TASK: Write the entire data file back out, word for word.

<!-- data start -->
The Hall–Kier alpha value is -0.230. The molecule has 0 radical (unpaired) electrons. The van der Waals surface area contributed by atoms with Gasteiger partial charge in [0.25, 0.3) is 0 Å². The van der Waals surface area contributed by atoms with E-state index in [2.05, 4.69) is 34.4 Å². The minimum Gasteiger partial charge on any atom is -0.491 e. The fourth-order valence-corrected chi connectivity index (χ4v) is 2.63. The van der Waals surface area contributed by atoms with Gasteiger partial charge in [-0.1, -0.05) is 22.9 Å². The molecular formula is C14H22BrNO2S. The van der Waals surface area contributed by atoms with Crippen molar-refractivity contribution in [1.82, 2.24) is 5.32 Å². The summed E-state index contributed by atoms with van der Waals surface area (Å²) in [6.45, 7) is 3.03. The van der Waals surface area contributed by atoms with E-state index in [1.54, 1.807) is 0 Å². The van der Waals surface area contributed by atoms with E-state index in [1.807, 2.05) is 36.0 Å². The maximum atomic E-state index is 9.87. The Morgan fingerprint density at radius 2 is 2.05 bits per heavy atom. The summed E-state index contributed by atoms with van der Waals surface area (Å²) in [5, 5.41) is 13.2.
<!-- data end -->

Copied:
The Hall–Kier alpha value is -0.230. The molecule has 0 radical (unpaired) electrons. The van der Waals surface area contributed by atoms with Gasteiger partial charge in [0.25, 0.3) is 0 Å². The van der Waals surface area contributed by atoms with E-state index in [2.05, 4.69) is 34.4 Å². The minimum Gasteiger partial charge on any atom is -0.491 e. The fourth-order valence-corrected chi connectivity index (χ4v) is 2.63. The van der Waals surface area contributed by atoms with Gasteiger partial charge in [-0.1, -0.05) is 22.9 Å². The molecular formula is C14H22BrNO2S. The van der Waals surface area contributed by atoms with Crippen molar-refractivity contribution in [1.82, 2.24) is 5.32 Å². The summed E-state index contributed by atoms with van der Waals surface area (Å²) in [6.45, 7) is 3.03. The van der Waals surface area contributed by atoms with E-state index in [1.54, 1.807) is 0 Å². The van der Waals surface area contributed by atoms with E-state index in [1.807, 2.05) is 36.0 Å². The maximum atomic E-state index is 9.87. The Morgan fingerprint density at radius 2 is 2.05 bits per heavy atom. The summed E-state index contributed by atoms with van der Waals surface area (Å²) in [5, 5.41) is 13.2.